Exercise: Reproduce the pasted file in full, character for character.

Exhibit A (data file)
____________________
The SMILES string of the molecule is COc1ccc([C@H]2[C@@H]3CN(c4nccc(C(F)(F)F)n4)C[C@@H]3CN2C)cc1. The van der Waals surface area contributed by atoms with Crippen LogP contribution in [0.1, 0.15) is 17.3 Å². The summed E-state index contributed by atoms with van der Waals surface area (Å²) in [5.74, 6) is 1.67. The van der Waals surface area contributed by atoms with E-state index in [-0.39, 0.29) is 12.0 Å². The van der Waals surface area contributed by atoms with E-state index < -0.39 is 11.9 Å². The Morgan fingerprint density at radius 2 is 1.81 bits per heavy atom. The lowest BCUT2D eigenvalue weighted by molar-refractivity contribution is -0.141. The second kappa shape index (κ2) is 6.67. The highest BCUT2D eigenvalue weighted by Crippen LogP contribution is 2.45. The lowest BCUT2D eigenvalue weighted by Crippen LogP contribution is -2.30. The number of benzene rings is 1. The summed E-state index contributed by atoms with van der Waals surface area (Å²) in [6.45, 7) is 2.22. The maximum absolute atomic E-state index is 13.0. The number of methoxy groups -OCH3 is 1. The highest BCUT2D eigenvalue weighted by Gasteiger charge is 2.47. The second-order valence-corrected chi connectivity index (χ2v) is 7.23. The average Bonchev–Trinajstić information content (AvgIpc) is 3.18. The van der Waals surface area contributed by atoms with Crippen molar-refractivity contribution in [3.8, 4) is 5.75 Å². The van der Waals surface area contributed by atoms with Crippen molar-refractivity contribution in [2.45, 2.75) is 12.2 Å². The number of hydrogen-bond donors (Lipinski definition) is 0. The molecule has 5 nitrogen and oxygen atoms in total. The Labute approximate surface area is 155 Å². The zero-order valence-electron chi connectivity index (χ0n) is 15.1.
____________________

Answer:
The SMILES string of the molecule is COc1ccc([C@H]2[C@@H]3CN(c4nccc(C(F)(F)F)n4)C[C@@H]3CN2C)cc1. The van der Waals surface area contributed by atoms with Crippen LogP contribution in [0.1, 0.15) is 17.3 Å². The summed E-state index contributed by atoms with van der Waals surface area (Å²) in [5.74, 6) is 1.67. The van der Waals surface area contributed by atoms with E-state index in [-0.39, 0.29) is 12.0 Å². The van der Waals surface area contributed by atoms with E-state index < -0.39 is 11.9 Å². The Morgan fingerprint density at radius 2 is 1.81 bits per heavy atom. The lowest BCUT2D eigenvalue weighted by molar-refractivity contribution is -0.141. The second kappa shape index (κ2) is 6.67. The highest BCUT2D eigenvalue weighted by Crippen LogP contribution is 2.45. The lowest BCUT2D eigenvalue weighted by Crippen LogP contribution is -2.30. The number of benzene rings is 1. The summed E-state index contributed by atoms with van der Waals surface area (Å²) in [6.45, 7) is 2.22. The maximum absolute atomic E-state index is 13.0. The number of methoxy groups -OCH3 is 1. The highest BCUT2D eigenvalue weighted by Gasteiger charge is 2.47. The second-order valence-corrected chi connectivity index (χ2v) is 7.23. The average Bonchev–Trinajstić information content (AvgIpc) is 3.18. The van der Waals surface area contributed by atoms with Crippen molar-refractivity contribution in [3.8, 4) is 5.75 Å². The van der Waals surface area contributed by atoms with Crippen molar-refractivity contribution in [2.45, 2.75) is 12.2 Å². The number of hydrogen-bond donors (Lipinski definition) is 0. The molecule has 5 nitrogen and oxygen atoms in total. The Labute approximate surface area is 155 Å². The zero-order valence-electron chi connectivity index (χ0n) is 15.1.